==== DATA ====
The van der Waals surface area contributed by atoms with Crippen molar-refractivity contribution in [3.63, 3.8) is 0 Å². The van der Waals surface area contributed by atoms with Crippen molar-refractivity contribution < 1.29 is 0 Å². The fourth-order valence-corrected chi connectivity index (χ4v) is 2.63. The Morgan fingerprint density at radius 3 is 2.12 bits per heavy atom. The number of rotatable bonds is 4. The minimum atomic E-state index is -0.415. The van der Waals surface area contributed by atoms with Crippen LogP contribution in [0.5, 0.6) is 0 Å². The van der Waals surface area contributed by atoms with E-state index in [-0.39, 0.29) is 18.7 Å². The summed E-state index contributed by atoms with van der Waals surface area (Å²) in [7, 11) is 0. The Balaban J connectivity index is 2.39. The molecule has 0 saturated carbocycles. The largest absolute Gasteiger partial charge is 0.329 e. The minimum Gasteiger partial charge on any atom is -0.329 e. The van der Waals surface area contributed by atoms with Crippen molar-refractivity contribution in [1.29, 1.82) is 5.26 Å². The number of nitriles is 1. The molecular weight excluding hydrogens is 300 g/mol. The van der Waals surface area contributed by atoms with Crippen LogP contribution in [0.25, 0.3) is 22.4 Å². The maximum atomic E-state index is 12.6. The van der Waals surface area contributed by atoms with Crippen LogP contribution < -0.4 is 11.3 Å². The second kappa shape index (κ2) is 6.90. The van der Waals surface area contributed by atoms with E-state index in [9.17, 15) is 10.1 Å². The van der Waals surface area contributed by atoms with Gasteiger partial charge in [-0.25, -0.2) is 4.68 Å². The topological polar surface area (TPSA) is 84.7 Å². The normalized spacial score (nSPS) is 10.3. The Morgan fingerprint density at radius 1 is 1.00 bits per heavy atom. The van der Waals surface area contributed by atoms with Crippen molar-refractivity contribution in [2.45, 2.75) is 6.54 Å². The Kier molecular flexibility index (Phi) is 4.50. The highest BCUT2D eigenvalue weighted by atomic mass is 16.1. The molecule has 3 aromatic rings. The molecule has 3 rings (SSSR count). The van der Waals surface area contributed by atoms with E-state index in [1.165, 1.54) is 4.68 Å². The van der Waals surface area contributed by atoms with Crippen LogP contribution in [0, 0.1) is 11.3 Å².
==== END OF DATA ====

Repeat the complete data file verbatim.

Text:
The van der Waals surface area contributed by atoms with Crippen molar-refractivity contribution in [3.63, 3.8) is 0 Å². The van der Waals surface area contributed by atoms with Crippen molar-refractivity contribution < 1.29 is 0 Å². The fourth-order valence-corrected chi connectivity index (χ4v) is 2.63. The Morgan fingerprint density at radius 3 is 2.12 bits per heavy atom. The number of rotatable bonds is 4. The minimum atomic E-state index is -0.415. The van der Waals surface area contributed by atoms with Crippen LogP contribution in [0.5, 0.6) is 0 Å². The van der Waals surface area contributed by atoms with E-state index in [-0.39, 0.29) is 18.7 Å². The summed E-state index contributed by atoms with van der Waals surface area (Å²) in [7, 11) is 0. The Balaban J connectivity index is 2.39. The molecule has 0 saturated carbocycles. The largest absolute Gasteiger partial charge is 0.329 e. The minimum Gasteiger partial charge on any atom is -0.329 e. The van der Waals surface area contributed by atoms with Crippen molar-refractivity contribution in [1.29, 1.82) is 5.26 Å². The number of nitriles is 1. The molecular weight excluding hydrogens is 300 g/mol. The van der Waals surface area contributed by atoms with Crippen LogP contribution in [0.25, 0.3) is 22.4 Å². The maximum atomic E-state index is 12.6. The van der Waals surface area contributed by atoms with Crippen LogP contribution < -0.4 is 11.3 Å². The second kappa shape index (κ2) is 6.90. The van der Waals surface area contributed by atoms with E-state index in [9.17, 15) is 10.1 Å². The van der Waals surface area contributed by atoms with Gasteiger partial charge in [-0.25, -0.2) is 4.68 Å². The topological polar surface area (TPSA) is 84.7 Å². The normalized spacial score (nSPS) is 10.3. The Morgan fingerprint density at radius 1 is 1.00 bits per heavy atom. The van der Waals surface area contributed by atoms with Crippen molar-refractivity contribution in [2.45, 2.75) is 6.54 Å². The Kier molecular flexibility index (Phi) is 4.50. The highest BCUT2D eigenvalue weighted by atomic mass is 16.1. The molecule has 3 aromatic rings. The molecule has 3 rings (SSSR count). The van der Waals surface area contributed by atoms with E-state index in [1.165, 1.54) is 4.68 Å². The van der Waals surface area contributed by atoms with Crippen LogP contribution in [0, 0.1) is 11.3 Å².